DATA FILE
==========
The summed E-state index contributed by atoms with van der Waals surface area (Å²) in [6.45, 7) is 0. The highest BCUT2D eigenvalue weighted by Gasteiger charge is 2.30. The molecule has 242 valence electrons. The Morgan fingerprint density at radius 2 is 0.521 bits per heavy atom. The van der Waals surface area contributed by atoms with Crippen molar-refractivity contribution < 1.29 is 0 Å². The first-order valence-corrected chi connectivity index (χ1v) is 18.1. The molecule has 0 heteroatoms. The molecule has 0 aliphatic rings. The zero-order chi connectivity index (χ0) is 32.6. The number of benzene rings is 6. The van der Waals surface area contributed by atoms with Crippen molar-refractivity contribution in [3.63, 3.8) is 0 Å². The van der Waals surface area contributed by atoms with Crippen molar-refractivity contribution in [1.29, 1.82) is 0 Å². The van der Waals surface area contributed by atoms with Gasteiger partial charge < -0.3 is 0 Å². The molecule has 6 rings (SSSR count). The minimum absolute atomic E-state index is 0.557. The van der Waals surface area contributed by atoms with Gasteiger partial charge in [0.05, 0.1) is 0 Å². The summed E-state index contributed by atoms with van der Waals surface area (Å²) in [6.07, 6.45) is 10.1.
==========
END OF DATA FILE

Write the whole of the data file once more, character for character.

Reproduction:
The summed E-state index contributed by atoms with van der Waals surface area (Å²) in [6.45, 7) is 0. The highest BCUT2D eigenvalue weighted by Gasteiger charge is 2.30. The molecule has 242 valence electrons. The Morgan fingerprint density at radius 2 is 0.521 bits per heavy atom. The van der Waals surface area contributed by atoms with Crippen molar-refractivity contribution < 1.29 is 0 Å². The first-order valence-corrected chi connectivity index (χ1v) is 18.1. The molecule has 0 heteroatoms. The molecule has 0 aliphatic rings. The zero-order chi connectivity index (χ0) is 32.6. The number of benzene rings is 6. The van der Waals surface area contributed by atoms with Crippen molar-refractivity contribution in [3.63, 3.8) is 0 Å². The van der Waals surface area contributed by atoms with Crippen molar-refractivity contribution in [1.29, 1.82) is 0 Å². The van der Waals surface area contributed by atoms with Gasteiger partial charge < -0.3 is 0 Å². The molecule has 6 rings (SSSR count). The minimum absolute atomic E-state index is 0.557. The van der Waals surface area contributed by atoms with Gasteiger partial charge in [0.05, 0.1) is 0 Å². The summed E-state index contributed by atoms with van der Waals surface area (Å²) in [6.07, 6.45) is 10.1.